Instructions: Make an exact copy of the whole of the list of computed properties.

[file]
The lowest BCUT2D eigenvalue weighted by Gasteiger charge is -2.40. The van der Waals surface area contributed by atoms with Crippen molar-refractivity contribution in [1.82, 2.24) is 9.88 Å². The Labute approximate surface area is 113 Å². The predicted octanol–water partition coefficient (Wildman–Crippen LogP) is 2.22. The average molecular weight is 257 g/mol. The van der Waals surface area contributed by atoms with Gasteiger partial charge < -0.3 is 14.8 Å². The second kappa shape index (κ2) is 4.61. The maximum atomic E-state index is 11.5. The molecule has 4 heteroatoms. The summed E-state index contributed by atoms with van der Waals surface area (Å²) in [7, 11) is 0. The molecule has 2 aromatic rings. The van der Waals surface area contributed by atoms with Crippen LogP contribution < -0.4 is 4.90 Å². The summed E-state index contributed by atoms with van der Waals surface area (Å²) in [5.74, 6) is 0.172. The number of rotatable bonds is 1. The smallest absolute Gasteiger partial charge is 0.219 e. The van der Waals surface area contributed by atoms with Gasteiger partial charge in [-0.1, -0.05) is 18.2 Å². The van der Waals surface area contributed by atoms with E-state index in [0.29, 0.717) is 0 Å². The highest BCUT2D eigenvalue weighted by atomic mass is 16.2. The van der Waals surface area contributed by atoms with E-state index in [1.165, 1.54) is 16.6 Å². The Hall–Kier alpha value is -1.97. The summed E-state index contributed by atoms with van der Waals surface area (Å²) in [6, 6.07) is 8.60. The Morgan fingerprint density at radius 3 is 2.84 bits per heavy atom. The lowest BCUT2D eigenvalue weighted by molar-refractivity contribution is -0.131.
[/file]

The lowest BCUT2D eigenvalue weighted by Gasteiger charge is -2.40. The van der Waals surface area contributed by atoms with Crippen molar-refractivity contribution in [1.82, 2.24) is 9.88 Å². The Labute approximate surface area is 113 Å². The predicted octanol–water partition coefficient (Wildman–Crippen LogP) is 2.22. The average molecular weight is 257 g/mol. The van der Waals surface area contributed by atoms with Gasteiger partial charge < -0.3 is 14.8 Å². The second kappa shape index (κ2) is 4.61. The maximum atomic E-state index is 11.5. The molecule has 4 heteroatoms. The summed E-state index contributed by atoms with van der Waals surface area (Å²) in [7, 11) is 0. The molecule has 2 aromatic rings. The van der Waals surface area contributed by atoms with Crippen LogP contribution < -0.4 is 4.90 Å². The summed E-state index contributed by atoms with van der Waals surface area (Å²) in [5.74, 6) is 0.172. The number of rotatable bonds is 1. The smallest absolute Gasteiger partial charge is 0.219 e. The van der Waals surface area contributed by atoms with Gasteiger partial charge in [-0.1, -0.05) is 18.2 Å². The van der Waals surface area contributed by atoms with E-state index in [0.29, 0.717) is 0 Å². The highest BCUT2D eigenvalue weighted by atomic mass is 16.2. The van der Waals surface area contributed by atoms with E-state index in [1.165, 1.54) is 16.6 Å². The Hall–Kier alpha value is -1.97. The summed E-state index contributed by atoms with van der Waals surface area (Å²) in [6, 6.07) is 8.60. The Morgan fingerprint density at radius 3 is 2.84 bits per heavy atom. The lowest BCUT2D eigenvalue weighted by molar-refractivity contribution is -0.131.